Small businesses and major brands alike rely on Amazon but are increasingly ambivalent about selling on the platform. The Amazon Marketplace is a battle royale of millions of sellers and declining profit margins. Meanwhile, Amazon is building its own branded line of competing products, called AmazonBasics. That, and other practices, make Amazon their frenemy -- a major competitor as well as their most important partner. From a societal standpoint, is this a good thing? Learn more about your ad choices. Visit
In the final episode of our season on Amazon, NYU professor and “Pivot” podcast co-host Scott Galloway tells Jason Del Rey that Amazon needs to be broken up - and which parts of the company should be spun off first. They discuss Amazon’s ultimate impact on us as consumers, who are the companies left that can really compete with Amazon, and question the idea that we live in an era of innovation. Recorded live on September 9, 2019 at Code Commerce in New York City.   Learn more about your ad choices. Visit
Amazon's Middlewomen

Amazon's Middlewomen


Why do so many Amazon packages take a pitstop in the small town of Roundup, Montana? Find out in this episode of Reset, the new tech podcast from Recode and the Vox Media Podcast Network. Jason Del Rey and Reset host Arielle Duhaime-Ross discuss how Amazon's Marketplace has created some very unusual business opportunities. If you enjoyed this episode, subscribe to Reset for free on Apple Podcasts, Spotify, Stitcher, Overcast, Pocket Casts, or your favorite podcast app to get new episodes every week. Learn more about your ad choices. Visit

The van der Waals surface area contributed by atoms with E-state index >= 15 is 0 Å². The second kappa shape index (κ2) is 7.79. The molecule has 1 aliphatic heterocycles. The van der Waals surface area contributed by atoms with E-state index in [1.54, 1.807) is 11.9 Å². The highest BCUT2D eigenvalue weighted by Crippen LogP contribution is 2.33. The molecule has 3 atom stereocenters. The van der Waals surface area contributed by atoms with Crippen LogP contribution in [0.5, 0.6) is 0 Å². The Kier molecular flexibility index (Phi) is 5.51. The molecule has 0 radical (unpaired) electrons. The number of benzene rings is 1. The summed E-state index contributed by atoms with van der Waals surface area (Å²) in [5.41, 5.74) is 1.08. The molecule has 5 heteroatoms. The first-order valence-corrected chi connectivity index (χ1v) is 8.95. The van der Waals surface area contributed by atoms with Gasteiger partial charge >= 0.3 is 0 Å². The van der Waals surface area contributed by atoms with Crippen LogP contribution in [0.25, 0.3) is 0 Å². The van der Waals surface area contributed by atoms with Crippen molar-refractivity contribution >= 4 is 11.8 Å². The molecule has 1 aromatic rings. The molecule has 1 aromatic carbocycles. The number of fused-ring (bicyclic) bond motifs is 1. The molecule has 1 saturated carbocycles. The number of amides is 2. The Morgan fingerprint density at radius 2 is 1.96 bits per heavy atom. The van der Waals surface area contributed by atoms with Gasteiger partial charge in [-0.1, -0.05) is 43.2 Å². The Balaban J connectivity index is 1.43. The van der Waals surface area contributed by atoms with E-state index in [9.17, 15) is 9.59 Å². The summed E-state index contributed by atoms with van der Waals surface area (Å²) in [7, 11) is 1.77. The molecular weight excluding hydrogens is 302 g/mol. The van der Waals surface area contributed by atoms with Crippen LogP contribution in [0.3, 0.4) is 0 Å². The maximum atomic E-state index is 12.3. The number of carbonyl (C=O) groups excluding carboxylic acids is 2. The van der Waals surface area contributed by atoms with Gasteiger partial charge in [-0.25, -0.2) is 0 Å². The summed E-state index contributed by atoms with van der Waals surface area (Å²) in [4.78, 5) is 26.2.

Comments (10)

Best of US Homes Birmingham, AL

I believe that if Alexa have been round in the early 2000's my daughter would be alive today. I can't wait to turn my home into a smart home in improve on my life.

Sep 16th


i appreciate this work but calling the question of whether Amazon is too big "the question of our time" strikes me as an unnecessary reach

Aug 30th

Paul Stuefer

totally love the detail you put into every episode. really interested and a recommendation to all my friends already

Aug 29th

Shawn Ronakov

Searching for a specific product by name and being shown search results that have nothing to do with that product is the most frustrating thing on Amazon and it's horribly dumb.

Aug 28th
Reply (1)

Elijah Claude

It's utterly ridiculous and foolish to not be forthright in admitting how fast robotics/automation will take over almost every job field in the next decade or two. Nobody ever even seriously answers the question of what people will do instead either. We need to get on with #UBI @AndrewYang

Aug 21st
Reply (1)

Jess D

this is literally any factory though. I worked for a company called Reckitt Benkeizer which repackaged things like Lysol wipes. Their factory still isn't air conditioned. A lot of this is fairly industry standard. So to act like it sets Amazon apart as a bad actor is fairly disingenuous.

Aug 8th
Reply (2)